Genetics: Within 30 years, scientists may be tinkering with genes of sperm and eggs to produce 'modified' people with enhanced traits, says expert.

A DISTURBING description of a brave new world filled with designer babies created by scientists with a mission to control human evolution was painted yesterday by on of the leaders of the effort to decode the human genome.
Francis Collins, director of the US National Human Genome Research Institute, believes that within 30 years there will be pressure on scientists to tinker with the genes of sperm and eggs to create genetically modified human embryos with enhanced traits.
"I find this interesting but somewhat chilling," Dr Collins told the World Life Sciences Forum in Lyons, France. "It implies someone knows what an improvement is and it also implies we could be sure enough about the safety issues to contemplate altering our very biology."
At present, only gene therapy is allowed on "somatic" non-reproductive tissue and Dr Collins supports the existing moratorium on so-called "germline" gene therapy on eggs, sperm and embryos because of safety concerns.
"Perhaps in 20 years we may have learnt how to practise gene therapy in the germline that is safe. Right now we don't know how to do that. But if we were successful in another 20 years it will be contemplated in a more serious way," he said.
"I wouldn't be surprised that if in 30 years of being successful in this business of how to manipulate the germline, some people will start to argue, as Stephen Hawking already has, that we ought to take charge of our own evolution and we should not be satisfied with our biological status and should as a species try to improve ourselves."
Genetic enhancement cannot be done safely and predictably at present. Dr Collins said: "The well-heeled couple who decided to do this today to have a child who is going to be a wonderful musician and an artist may find instead that the child grows into a sullen adolescent who smokes marijuana and doesn't talk to them."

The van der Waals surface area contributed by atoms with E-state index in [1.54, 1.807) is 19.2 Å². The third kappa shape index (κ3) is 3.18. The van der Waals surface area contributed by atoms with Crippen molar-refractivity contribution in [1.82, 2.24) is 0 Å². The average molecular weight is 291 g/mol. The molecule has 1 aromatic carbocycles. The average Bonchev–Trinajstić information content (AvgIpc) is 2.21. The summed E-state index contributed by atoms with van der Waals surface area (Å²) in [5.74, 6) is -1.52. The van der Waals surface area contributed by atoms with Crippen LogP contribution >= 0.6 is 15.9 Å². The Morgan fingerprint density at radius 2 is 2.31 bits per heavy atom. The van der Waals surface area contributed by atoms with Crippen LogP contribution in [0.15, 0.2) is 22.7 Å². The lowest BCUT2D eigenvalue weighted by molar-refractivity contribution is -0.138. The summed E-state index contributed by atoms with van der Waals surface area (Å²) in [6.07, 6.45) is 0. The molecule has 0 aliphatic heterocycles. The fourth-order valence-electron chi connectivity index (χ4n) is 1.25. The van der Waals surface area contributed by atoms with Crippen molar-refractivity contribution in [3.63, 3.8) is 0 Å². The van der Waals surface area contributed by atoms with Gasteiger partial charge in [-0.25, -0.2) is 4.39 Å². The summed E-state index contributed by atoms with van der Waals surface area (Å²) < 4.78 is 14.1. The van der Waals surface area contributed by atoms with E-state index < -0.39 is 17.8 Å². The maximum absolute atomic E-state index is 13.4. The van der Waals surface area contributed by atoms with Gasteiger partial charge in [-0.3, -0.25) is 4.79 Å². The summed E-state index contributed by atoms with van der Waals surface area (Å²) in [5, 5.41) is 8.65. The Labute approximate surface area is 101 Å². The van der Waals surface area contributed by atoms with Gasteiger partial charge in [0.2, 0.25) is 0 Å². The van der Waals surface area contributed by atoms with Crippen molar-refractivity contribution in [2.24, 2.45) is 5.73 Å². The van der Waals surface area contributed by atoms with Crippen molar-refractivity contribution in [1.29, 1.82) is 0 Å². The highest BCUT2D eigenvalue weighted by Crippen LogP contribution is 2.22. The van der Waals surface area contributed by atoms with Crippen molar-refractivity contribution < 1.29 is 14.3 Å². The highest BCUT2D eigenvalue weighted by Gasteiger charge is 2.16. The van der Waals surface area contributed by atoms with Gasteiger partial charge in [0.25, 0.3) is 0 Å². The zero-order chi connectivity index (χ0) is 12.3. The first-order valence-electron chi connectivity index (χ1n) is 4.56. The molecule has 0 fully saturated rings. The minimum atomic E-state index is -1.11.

But with the full sequence of the human genome expected to be finished within two years, a new era of genetic understanding has begun. "If all goes well, then perhaps the average life span will be extended to something like 90 years which will put great stress on our social and economic system," Dr Collins said. "By 2010 we would have uncovered the hereditary contributions to most of the common diseases that are frequent in our society and we will have genetic tests for at least a dozen of those."
Also within the next 10 years, a technique which is called pre-implantation genetic diagnosis, when genes are tested in an early IVF embryo before the embryo is put into the womb, will be widespread for a range of genetic disorders. "Pre-implantation diagnosis will undoubtedly be practised in more centres and what conditions this will be applied for will be fiercely debated over the coming years," Dr Collins said.
To counter the possibility of a genetic underclass being created as a result of testing for defective genes, Dr Collins called for effective legislation to prevent genetic discrimination. "(It) should be in place in 10 years and I hope we won't have to wait nearly that long," he said.
By 2020, Dr Collins said, the common practice will be for patients to undergo a battery of genetic tests before they are prescribed tailor-made drugs to suit their individual make-up.
"We are certainly close to understanding the hereditary contributions to manic depressive illness, to schizophrenia, and to obsessive compulsive disorder in a way that should at least lead to a better biological understandingof mental disorders," Dr Collins said. "In 2030, if all goes well, we should have achieved a cornprehensive, genomics-based healthcare with individualised medicine instead of the one-size-fits-all approach."
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Source: The Independent of Feb. 9, 2001

1. Describe the progress of genetic research as delineated in the article.
2. What are the main concerns when research takes full advantage of genetic engineering?

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